Academic journal article Federal Reserve Bulletin

Agencies Publish Brochure about Internet Phishing

Academic journal article Federal Reserve Bulletin

Agencies Publish Brochure about Internet Phishing

Article excerpt

The federal bank, thrift institution, and credit union agencies on September 8, 2004, announced the publication of a brochure with information to help consumers identify and combat a new type of Internet scam known as phishing.

The term is a play on the word fishing, and that is exactly what Internet thieves are doing--fishing for confidential financial information, such as account numbers and passwords. With enough information, a con artist can run up bills on another person's credit card or, in the worst case, even steal that person's identity.

In a common type of phishing scam, individuals receive e-mail messages that appear to come from their financial institution. The e-mail message may look authentic, right down to the use of the institution's logo and marketing slogans. They often describe a situation that requires immediate attention and then warn that the account will be terminated unless the recipient verifies their account information immediately by electronically selecting a provided link.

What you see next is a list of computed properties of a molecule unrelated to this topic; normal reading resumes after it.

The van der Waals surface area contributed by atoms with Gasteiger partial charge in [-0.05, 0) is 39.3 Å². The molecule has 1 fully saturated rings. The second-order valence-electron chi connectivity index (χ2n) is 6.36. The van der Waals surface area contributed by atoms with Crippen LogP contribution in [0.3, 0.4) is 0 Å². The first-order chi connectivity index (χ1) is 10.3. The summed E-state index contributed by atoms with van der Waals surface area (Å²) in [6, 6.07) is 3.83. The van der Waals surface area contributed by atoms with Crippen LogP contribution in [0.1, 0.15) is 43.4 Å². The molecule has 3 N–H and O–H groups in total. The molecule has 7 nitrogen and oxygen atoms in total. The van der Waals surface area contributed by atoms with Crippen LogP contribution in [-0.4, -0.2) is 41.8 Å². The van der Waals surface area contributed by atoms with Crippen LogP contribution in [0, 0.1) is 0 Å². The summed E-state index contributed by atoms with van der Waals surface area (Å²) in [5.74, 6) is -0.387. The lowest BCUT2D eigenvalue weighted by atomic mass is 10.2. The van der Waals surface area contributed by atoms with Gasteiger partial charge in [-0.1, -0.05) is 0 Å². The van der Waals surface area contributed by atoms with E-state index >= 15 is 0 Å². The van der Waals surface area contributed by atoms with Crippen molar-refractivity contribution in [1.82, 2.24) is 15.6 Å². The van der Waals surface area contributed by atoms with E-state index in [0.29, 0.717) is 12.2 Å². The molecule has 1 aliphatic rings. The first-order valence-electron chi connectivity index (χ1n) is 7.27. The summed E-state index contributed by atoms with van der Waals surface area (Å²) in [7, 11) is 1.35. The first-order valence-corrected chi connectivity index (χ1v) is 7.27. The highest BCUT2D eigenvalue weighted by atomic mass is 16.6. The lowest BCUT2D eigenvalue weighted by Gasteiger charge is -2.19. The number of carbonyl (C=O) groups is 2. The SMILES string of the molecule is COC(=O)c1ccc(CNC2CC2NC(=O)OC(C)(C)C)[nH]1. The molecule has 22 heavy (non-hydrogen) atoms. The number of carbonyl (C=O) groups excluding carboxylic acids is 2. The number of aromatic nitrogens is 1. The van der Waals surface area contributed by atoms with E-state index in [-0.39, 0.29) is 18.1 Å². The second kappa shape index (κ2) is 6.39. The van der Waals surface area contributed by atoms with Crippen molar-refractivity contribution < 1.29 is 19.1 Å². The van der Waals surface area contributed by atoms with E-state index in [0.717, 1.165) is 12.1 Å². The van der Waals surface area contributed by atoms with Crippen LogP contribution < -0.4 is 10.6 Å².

The link will take the e-mail recipient to a screen that asks for account information. While it may appear to be a page sponsored by a legitimate financial institution, the information will actually go to the con artist who sent the e-mail message.

The federal financial regulatory agencies want consumers to know that they should never respond to such requests. …

Search by... Author
Show... All Results Primary Sources Peer-reviewed

Oops!

An unknown error has occurred. Please click the button below to reload the page. If the problem persists, please try again in a little while.